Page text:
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With five World Cup trophies, Brazil is the soccer capital of the globe. However, while it is true that the country enters into a frenzy any time an international competition comes around, the truth is that Brazilian soccer fans care far more about their favorite clubs than the national team. Nowhere is this more apparent than in São Paulo, a place large enough to house four massive soccer clubs: Corinthians, Palmeiras, São Paulo and Santos. Going to see a soccer match in the city should be high up on the to-do list of any tourist.
The most popular team in São Paulo (and the second most popular in Brazil), Corinthians regards itself as being the “team of the people” and gathers most of its support from the city’s working-class suburbs. Its iconic white and black kit can be seen all over São Paulo and even in other parts of the country. Nicknamed the Timão (Big Team), Corinthians spent most of its history as a regional force, only winning its first national championship in 1990. However, Corinthians’s golden era came at the beginning of the 2010s, winning two national championships, one South American championship and one World championship over the space of four seasons.
Famous players in the club’s history include Socrates, one of the greatest creative midfielders in Brazil’s history who played for the club for six years between 1978 and 1984. Legendary striker Ronaldo also played for Corinthians at the end of his career and is revered by the fans.
Corinthians plays its home games at the Arena Corinthians stadium, situated to the east of São Paulo. It was built specifically for the 2014 World Cup and hosted six matches during the tournament.
Corinthians’s biggest rival is Palmeiras, the current Brazilian champions. The club is traditionally linked with the city’s Italian community, having been founded by a group of Italian laborers in the early 20th century. Playing in green and white, Palmeiras is officially nicknamed Verdão (Big Greens) but is also commonly known as Porco (Pigs) which was once a derogatory name leveled at the club by their rivals and later proudly adopted by Palmeiras fans.
The club’s all-time hero is goalkeeper Marcos, who spent his entire 20-year career playing for Palmeiras and kept goal for Brazil during its triumphant World Cup campaign in 2002. Manchester City forward and Brazil’s number nine Gabriel Jesus began his career at the club and is one of the fans’ favorites.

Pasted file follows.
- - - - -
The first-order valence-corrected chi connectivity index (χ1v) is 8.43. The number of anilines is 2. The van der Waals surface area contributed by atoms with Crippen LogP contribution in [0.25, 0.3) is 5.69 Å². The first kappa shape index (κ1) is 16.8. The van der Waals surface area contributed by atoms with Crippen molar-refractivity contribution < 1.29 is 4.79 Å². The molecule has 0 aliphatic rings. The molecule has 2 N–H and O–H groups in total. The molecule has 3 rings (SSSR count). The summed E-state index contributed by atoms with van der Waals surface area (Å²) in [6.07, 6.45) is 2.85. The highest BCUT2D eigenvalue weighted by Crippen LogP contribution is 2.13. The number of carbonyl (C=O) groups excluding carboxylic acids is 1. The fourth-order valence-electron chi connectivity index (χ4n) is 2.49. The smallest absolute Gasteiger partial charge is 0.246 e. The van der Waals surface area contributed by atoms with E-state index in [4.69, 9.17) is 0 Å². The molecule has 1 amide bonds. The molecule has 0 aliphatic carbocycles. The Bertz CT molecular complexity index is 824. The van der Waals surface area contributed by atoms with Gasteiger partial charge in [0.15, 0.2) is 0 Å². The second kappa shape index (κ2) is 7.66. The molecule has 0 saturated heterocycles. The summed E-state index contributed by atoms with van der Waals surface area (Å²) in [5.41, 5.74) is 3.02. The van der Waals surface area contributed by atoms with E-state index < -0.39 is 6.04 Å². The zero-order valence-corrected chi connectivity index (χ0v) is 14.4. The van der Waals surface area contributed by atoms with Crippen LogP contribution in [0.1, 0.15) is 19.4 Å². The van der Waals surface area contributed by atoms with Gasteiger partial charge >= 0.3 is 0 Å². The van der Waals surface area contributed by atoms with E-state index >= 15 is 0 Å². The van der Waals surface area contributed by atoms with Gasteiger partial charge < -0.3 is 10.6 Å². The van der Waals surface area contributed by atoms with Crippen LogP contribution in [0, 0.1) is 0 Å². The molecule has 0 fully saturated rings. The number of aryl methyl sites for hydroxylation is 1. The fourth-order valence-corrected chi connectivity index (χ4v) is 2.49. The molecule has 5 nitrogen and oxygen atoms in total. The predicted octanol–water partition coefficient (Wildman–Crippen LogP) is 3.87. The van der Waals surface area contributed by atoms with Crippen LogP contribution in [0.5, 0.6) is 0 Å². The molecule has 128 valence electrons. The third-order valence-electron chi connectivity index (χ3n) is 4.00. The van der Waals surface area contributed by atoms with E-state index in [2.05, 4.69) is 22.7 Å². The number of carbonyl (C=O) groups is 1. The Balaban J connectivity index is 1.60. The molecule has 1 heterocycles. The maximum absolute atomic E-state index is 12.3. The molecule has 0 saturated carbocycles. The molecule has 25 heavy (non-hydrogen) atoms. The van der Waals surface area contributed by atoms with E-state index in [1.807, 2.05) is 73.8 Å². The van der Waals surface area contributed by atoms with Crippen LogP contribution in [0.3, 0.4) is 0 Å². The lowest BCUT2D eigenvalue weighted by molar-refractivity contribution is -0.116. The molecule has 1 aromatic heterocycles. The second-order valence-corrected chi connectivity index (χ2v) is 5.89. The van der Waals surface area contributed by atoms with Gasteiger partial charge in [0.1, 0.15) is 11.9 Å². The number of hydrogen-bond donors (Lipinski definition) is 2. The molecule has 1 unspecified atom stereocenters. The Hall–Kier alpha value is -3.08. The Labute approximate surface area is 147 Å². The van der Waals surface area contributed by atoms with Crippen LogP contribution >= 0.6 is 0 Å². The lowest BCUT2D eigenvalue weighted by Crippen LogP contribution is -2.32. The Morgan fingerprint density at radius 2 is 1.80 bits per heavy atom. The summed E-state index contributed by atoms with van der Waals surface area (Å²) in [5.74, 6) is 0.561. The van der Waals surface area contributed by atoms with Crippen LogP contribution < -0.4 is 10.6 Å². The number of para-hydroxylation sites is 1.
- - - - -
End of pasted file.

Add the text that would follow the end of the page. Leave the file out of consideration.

Palmeiras’s Allianz Parque stadium is one of the most modern in Brazil, having been opened at the end of 2014. It is also a popular concert venue and will host matches at the 2019 Copa America.
Known as the Tricolor for its white, red and black kit, São Paulo is the city’s second-most supported club and one of Brazil’s most successful. It was among the best teams in the world in the early 1990s, winning two South American championships as well as two world titles. São Paulo dominated the continent once more in the 2000s, winning three consecutive Brazilian championships, as well as a South American and world double in 2005.
The club’s all-time greatest player is goalkeeper Rogério Ceni, who became known around the world for his goals from free-kicks and penalties. With an incredible 132 goals, he is the highest scoring goalkeeper in the history of the sport. He retired in 2015 and is now the team’s head coach.
Other famous players to have played for São Paulo include Raí (the younger brother of Sócrates and an important part of Brazil’s World Cup-winning team of 1994), legendary right-back Cafu and former AC Milan midfielder Kaká.
The club plays its home matches at the massive Morumbi stadium, which is the biggest soccer stadium in the city, holding over 72,000 spectators. It is situated to the southwest of the city center.
While not technically part of São Paulo’s Iron Trio, as they are from a city outside of the state capital, Santos is one of the most famous football clubs in the world, never mind in their own country. Playing in the coastal city of the same name, Santos is nicknamed the Peixe (Fish) and its all-white kits are recognized across the globe.
The club’s fame is such owing largely to Pelé, the greatest soccer player of all time, who played for Santos for 18 years, arriving as an unknown 16-year-old and leaving as a 34-year-old global superstar. Pelé won three World Cups as a Santos player, while he also took his club to an astonishing 26 trophies, including two South American championships and two world championships.
In recent years, Santos has continued to produce excellent young players, including Robinho (formerly of Real Madrid, Manchester City and AC Milan) and Barcelona’s star winger Neymar.
The club plays its home matches at the Vila Belmiro stadium, in Santos, which lies on the Baixada Santista coast, 77 kilometers from the city of São Paulo. As Santos’s home stadium is fairly small, the club also plays some of their matches at the municipal Pacaembu stadium, in São Paulo.